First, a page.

Botswana Lesotho Namibia South Africa About Tutorial Glossary Document Centre Image Gallery Maps Google Earth
Search:
Home The River Basin People and the River Governance Meeting the Water Challenge
People and the River  


Feedback

send a general website comment

report a specific problem with this page

Feedback
History and Water Related Culture: Stories:

Stories about basic Experiences

   

Stories from Lesotho

The following stories were been compiled by Lira Molapo, a village dweller from Lesotho.

Water and birth

As a child I have known that children are obtained from the lakes, where large snakes dwell. Culturally at each house with a newly born the sign is two reeds that are erected at the entrance of the hut, to indicate that there is a newly born. No visitors are allowed into such a hut especially males. Females are allowed into that house only after performing a certain ritual; such as jumping over fire.

Culturally, informing the father about the birth of his eldest daughter is to pour water on him; if unaware and if he becomes furious you tell him “you have a baby daughter”; this serves to indicate that the father has someone who will draw water for him at old age. Culturally the father is kept away as labour approaches for his wife, so he is not aware in the end what sex of the child he has, and this is a way of informing him of what child he has. There is a story that even at the hospital where Her Majesty was at the birth of the first Princess, the nurses were waiting excitedly with buckets of water for His Majesty, I am not sure if they succeeded in drenching him.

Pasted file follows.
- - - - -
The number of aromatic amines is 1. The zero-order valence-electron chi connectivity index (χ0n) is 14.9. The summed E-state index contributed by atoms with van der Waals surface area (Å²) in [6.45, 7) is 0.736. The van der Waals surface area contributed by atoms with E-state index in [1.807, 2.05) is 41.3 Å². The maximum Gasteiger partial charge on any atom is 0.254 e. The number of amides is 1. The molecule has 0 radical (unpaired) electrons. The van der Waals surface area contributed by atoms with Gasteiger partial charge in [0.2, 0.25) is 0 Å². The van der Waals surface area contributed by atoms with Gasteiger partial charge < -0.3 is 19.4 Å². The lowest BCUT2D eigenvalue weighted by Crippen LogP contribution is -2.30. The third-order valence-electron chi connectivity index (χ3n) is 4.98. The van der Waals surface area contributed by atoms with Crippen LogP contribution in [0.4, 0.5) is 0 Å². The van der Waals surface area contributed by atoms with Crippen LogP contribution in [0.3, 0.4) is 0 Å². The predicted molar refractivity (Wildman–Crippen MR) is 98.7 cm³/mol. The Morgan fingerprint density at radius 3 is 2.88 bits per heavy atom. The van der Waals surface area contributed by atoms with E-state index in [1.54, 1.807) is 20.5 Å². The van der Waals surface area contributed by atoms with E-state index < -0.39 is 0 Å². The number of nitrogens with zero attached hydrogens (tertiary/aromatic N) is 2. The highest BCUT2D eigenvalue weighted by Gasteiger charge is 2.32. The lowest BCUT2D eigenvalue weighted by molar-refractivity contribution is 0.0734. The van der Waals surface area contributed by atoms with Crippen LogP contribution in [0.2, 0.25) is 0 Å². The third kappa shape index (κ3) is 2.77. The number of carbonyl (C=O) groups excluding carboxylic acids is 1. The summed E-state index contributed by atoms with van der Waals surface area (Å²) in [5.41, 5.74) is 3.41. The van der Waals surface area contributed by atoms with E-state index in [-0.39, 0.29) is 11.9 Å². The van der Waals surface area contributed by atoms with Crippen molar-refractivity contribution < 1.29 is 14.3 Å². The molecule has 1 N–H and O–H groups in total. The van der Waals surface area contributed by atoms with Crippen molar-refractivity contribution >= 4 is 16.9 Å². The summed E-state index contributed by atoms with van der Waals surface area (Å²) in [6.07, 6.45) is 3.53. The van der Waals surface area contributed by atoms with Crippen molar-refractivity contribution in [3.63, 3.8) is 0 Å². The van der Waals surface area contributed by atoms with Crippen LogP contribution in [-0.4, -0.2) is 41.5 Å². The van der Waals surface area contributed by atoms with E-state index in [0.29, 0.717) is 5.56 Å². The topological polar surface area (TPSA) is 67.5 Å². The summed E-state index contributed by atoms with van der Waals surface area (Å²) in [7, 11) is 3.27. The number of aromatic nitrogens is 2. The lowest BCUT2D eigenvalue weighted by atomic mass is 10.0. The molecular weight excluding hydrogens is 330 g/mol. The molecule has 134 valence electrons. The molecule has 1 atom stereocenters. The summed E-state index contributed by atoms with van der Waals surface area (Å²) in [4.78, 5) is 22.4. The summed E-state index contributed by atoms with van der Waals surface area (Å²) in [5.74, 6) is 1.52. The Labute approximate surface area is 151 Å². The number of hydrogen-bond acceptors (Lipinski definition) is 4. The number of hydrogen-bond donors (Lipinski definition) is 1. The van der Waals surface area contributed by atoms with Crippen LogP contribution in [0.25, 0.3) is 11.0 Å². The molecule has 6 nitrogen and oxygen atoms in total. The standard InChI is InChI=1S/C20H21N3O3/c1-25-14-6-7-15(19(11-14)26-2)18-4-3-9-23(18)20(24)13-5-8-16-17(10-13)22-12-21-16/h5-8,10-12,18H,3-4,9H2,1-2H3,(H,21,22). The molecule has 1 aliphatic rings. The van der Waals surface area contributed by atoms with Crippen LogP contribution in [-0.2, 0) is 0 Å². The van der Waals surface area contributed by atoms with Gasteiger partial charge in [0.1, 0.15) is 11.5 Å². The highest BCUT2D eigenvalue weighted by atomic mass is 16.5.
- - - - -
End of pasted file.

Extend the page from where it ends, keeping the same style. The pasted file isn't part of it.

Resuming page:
If it is a boy then the father would be beaten with sticks unaware by women; this serves to indicate that the father has a soldier who will fight for him.

The Lesotho Highlands.
Source:Vogel 2009
( click to enlarge )

Water and Marriage

When the groom’s party visits the bride’s home to ask for her hand in marriage they are said to be asking for “mohope oa metsi” that is “a gourd of water”, meaning that they want someone who will draw water for the groom’s family.

Water and Death

After a funeral the whole congregation that attended the funeral has to wash hands before they can enter the family’s compound from the grave yard. The vehicle that transports the corpse is sprinkled with water and the spades and pick axes used for digging the grave are sprinkled with water; all these acts are cleansing acts against death. If you do not wash it is believed that death will follow you into your house.

 

Interactive

Explore the sub-basins of the Orange-Senqu River


Tour video scenes along the Orange-Senqu River related to People and the River


View a historical timeline of Orange-Senqu countries, including water agreements & infrastructure construction


Journey along the Orange-Senqu River through images and interviews


 
You are here: Home Page > People and the River > History and Water Related Culture > Stories > Stories about basic Experiences